A Sad Day for Indian Commercial Aviation
Yesterday was indeed a sad day for India and Indian Commercial Aviation. As Flying with Fish has been predicting on his blog for a few days and finally confirmed yesterday, Air India has been booted from Star Alliance before they could even formally join. The dropping of Air India was done three and a half years after Air India was invited and was still unable to fulfill the basic requirements required by Star Alliance to be a member of the worlds largest Airline Alliance. Fish does a great job documenting the challenges Air India faced and continues to face.
A Glorious Past:
For those who may not know, Air India’s origins come from a rich history of Entrepreneurship that unfortunately did not survive in its DNA. It is eventually dying because it is a government run bureaucracy and not an entrepreneurial venture it started out as. Air India or at least it ancestral company was founded in 1932! It was founded by a member of India’s greatest entrepreneurial families – Jehangir R. D. Tata. No, not the same Tata who started the Tata Conglomerate. That was his uncle Jamshedji Tata. But Jehangir did become the Chairman of Tata Group later on in his life. The same Tata Group, which today boasts to own world renowned brands such as TCS (Tata Consultancy Services), Tata Motors, Tetley Tea and Jaguar (yup, Ford sold Jaguar to Tata Motors)! Jahenangir Tata started the airline in 1932 as Tata Airlines. It went public in 1946 as Air India. In 1953, the government of India nationalized the airline. It operated as two separate airlines – Air India with International operations and Indian Airlines for domestic. The two were merged earlier this year to facilitate Air India’s joining Star Alliance. After all, Star’s major interest in the alliance was to access the Indian domestic market.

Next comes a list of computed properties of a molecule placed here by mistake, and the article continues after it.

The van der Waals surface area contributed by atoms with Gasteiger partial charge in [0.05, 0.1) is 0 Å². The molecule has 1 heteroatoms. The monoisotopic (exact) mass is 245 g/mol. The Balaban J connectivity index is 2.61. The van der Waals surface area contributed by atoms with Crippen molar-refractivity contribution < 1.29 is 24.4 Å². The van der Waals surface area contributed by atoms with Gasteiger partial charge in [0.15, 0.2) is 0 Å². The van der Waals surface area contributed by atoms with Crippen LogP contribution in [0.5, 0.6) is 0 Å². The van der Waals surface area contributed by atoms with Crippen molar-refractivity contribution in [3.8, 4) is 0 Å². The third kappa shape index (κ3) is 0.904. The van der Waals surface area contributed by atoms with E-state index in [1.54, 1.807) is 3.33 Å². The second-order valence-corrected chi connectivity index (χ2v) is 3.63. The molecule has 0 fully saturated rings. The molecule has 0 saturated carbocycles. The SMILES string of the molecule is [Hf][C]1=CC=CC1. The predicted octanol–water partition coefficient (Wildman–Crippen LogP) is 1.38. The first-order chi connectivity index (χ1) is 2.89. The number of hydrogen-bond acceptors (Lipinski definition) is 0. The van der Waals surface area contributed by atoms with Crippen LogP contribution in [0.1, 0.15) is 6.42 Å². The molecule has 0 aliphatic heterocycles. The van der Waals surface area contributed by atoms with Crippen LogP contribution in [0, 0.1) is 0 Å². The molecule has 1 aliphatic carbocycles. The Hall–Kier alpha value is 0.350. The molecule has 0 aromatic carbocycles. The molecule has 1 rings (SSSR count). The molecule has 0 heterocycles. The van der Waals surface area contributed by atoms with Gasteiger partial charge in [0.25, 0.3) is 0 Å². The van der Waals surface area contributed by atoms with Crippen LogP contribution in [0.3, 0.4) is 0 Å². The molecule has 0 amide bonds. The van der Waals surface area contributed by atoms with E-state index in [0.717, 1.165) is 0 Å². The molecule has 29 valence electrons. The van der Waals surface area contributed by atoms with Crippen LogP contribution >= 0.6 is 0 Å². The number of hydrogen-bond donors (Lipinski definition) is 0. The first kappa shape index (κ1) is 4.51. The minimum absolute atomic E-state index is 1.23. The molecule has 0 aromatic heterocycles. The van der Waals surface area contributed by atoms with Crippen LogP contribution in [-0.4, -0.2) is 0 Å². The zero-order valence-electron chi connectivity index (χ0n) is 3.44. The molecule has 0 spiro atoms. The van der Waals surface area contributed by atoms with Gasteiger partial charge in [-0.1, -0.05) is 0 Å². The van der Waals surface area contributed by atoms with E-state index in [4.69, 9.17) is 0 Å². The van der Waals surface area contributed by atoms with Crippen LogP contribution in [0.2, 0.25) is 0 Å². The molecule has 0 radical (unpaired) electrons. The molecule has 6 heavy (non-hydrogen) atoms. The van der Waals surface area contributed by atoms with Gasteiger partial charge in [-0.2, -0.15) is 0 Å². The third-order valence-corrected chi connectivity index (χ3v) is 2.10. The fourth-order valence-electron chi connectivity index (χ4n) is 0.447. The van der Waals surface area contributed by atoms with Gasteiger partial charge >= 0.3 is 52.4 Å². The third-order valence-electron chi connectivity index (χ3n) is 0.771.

Killed by the Government:
Air India had a glorious and historical past. Not too many modern airlines have been around for so long. India was not even an independent nation in 1932! They were a part of the British Raj. But the airline thrived and grew. It however was never too profitable once the government took over. It was a public sector undertaking – an agency run by government employees. They did not have a profit or a customer service motive. The government of India and especially it’s ministers and senior bureaucrats treated it like their own private airline. People routinely got bumped from flight because a minister wanted to fly. Flights could be held and delayed if some government VIP was running late. I personally have been on a domestic flight that was held for one hour and 45 minutes because a state government official was running late for the flight. Today, Air India cannot even pay its daily fuel bill. It is indeed a sad state of affairs.
Kill it! And then resuscitate it. Declare it bankrupt and use the left over assets (aircraft, facilities, airport slots, routes) to start afresh. But start afresh as a private airline, run as a free enterprise venture. For Profit. It can happen – India has two great private airlines that operate international – Jet Airways and Kingfisher and also several domestic operators that are excellent – SpiceJet and IndiGo, for example. Air India has more assets and routes then any of those and can be brought to profitability with proper management. Air India would have been good for Star Alliance, as I have said before. But they need to reinvent themselves to survive the financial mess they are in.
The Alliance situation:
As Fish mentioned, the Indian Government will probably give Star Alliance a tough time for dumping their child at the altar. They will most certainly prevent them from going after Jet Airways. (Kingfisher is already committed to join OneWorld.) The only two options are – Jet Airways is eventually allowed to join Star Alliance (I will write an analysis to see how that would help Star) or someone in the Ministry of Civil Aviation reads this post and reboots Air India. High hopes…
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